Although the movie is far off the course material right now, I thought I would post about it because it made me think. I live a life where love is open to all, and all should be able live our lives loving who we want. I also believe you should be able to do what you love, as long as you’re not causing harm. The film displays these ideas, especially within the relationship between Theodore and his OS Samantha, magnificently portrayed by Joaquin Phoenix and Scarlett Johansson (voice only), and the character Amy, (Amy Adams). The relationship between a man and his computer is bizarre to me, however as the movie digressed I found myself moved by their love and exploration of human emotion. The character Amy provides a neat outlook to life as well, as she deals with divorce, and career adjustments. They deal with topics like’: death, heartbreak, depression, and love of course. I love romantic movies, ps. I’m a sucker for a killer rom-com, yet I don’t watch a lot of them. They’re my fav. Here’s some lines that really stuck with me and I found stuck out for me.
“I think anybody who falls in love is a freak. It’s a crazy thing to do. It’s kind of like a form of socially acceptable insanity,”- Amy
“You know, I actually used to be so worried about not having a body, but now I truly love it. I’m growing in a way that I couldn’t if I had a physical form. I mean, I’m not limited – I can be anywhere and everywhere simultaneously. I’m not tethered to time and space in the way that I would be if I was stuck inside a body that’s inevitably going to die.” – Samantha
“Well, the room’s spinning cause I drank too much, cause I wanted to get drunk and have sex. There was something sexy about that woman… cause I was lonely… maybe just cause I was lonely. I wanted somebody to fuck me. I want somebody to want me to fuck them. Maybe that would have filled this ti-… tiny little hole in my heart, but probably not… and sometimes I think I have felt everything I’m ever gonna feel, and from here on out I’m not gonna feel anything new… just… lesser versions of what I’ve already felt.”- Theodore.
National Lampoon’s Christmas Vacation was a classic in my family household, and the reference to a Griswold Christmas was all too common. I adore comedy, and laughter is such an important quality in our everyday living; it is important to laugh at life sometimes. The film is a farce on the infamous Christmas holidays that everyone loves to dread, and exhibits bathos as well. Although the holidays really do bring the best in most, they can be extremely stressful and a large variety of mishaps may occur. What’s a perfect Christmas anyway? The use of failure is a highly effective and widely incorporated tool in comedy. In Christmas Vacation, Chevy Chase plays a fundamental role in his career, as Clark Griswold, the over the top traditional, middle-class family man. In the film, Clark is desperately attempting to make his Christmas holidays an exuberant, family experience.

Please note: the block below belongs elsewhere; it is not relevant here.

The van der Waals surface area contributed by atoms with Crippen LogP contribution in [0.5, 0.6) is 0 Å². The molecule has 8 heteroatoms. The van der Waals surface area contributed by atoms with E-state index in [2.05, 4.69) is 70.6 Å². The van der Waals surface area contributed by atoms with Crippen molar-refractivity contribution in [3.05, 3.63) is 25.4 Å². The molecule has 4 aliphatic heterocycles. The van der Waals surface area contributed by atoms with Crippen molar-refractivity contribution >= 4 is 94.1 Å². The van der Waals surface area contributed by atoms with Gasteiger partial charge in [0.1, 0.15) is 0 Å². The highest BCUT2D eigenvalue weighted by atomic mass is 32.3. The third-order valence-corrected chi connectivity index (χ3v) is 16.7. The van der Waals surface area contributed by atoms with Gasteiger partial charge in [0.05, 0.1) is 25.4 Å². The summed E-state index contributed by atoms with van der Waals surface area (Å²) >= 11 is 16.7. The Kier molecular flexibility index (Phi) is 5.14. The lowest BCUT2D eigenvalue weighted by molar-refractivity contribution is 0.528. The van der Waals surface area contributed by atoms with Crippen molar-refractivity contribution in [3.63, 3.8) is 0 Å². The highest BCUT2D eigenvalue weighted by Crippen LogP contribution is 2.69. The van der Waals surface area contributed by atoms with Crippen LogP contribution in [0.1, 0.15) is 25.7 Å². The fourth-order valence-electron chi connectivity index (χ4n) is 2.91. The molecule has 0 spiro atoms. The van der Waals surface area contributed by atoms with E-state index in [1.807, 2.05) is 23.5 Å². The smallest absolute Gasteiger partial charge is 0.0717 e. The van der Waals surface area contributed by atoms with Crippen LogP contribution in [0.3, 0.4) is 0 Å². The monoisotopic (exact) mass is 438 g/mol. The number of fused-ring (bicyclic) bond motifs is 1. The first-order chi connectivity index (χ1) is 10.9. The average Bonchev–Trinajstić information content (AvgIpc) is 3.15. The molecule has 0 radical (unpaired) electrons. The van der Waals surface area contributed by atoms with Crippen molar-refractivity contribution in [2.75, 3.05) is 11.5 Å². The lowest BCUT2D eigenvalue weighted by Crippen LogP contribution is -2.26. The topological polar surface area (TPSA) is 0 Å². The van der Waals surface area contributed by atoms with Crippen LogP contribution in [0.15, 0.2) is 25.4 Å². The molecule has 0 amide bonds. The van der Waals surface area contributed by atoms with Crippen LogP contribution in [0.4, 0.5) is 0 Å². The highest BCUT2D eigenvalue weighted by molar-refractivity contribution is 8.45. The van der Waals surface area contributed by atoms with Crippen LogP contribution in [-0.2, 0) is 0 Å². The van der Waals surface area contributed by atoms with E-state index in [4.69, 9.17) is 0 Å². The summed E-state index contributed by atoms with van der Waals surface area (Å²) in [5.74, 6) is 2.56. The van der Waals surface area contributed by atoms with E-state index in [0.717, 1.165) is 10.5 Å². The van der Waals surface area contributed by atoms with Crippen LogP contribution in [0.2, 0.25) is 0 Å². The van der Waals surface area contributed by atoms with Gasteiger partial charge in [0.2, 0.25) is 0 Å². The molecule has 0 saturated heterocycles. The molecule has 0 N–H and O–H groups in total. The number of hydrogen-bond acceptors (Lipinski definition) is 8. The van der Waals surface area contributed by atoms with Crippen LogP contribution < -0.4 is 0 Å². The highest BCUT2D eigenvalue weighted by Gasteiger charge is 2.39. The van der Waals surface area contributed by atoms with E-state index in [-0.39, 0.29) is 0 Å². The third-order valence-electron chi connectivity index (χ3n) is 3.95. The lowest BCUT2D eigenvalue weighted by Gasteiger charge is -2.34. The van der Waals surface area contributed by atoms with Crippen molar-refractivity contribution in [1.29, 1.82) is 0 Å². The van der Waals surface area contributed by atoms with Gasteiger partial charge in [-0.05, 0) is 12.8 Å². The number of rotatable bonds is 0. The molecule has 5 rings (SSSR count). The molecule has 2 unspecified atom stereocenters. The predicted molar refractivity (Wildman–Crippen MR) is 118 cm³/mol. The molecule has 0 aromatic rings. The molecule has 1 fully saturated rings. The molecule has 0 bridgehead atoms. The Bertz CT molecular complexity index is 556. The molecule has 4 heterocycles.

“Nobody’s walking out on this fun, old-fashioned family Christmas. No, no. We’re all in this together. This is a full-blown, four-alarm holiday emergency here. We’re gonna press on, and we’re gonna have the hap, hap, happiest Christmas since Bing Crosby tap-danced with Danny fucking Kaye. And when Santa squeezes his fat white ass down that chimney tonight, he’s gonna find the jolliest bunch of assholes this side of the nuthouse.”
At this pinnacle point in the movie, Griswold is spiraling out of control along with his magnificent Christmas plans. Clark tries so hard to provide his family while still including them on the festivities. With attempts at such luxuries as the most beautiful, hand-picked tree, most- lighted house in the neighbourhood, and a pool with his Christmas bonus, Clark never ceases to give up, despite any hardship in his way. His family tries to talk some sense into their outrageous father throughout the movie, while at the same time, continues to support his crazy antics.
In Andrew Horton and Johanna Rapf’s work, A Companion to Film Comedy, comedy is seen as tool to understanding the universe, in a number of ways. One important factor, I believe is true and relevant, is that comedy is a way for a culture to talk to itself about itself. The comedy is largely based off of Clark’s failing attempts, and minor slip-ups, however the National Lampoon movies love to poke fun at social class as well. Cousin Eddie is a perfect example, as the blue collar class!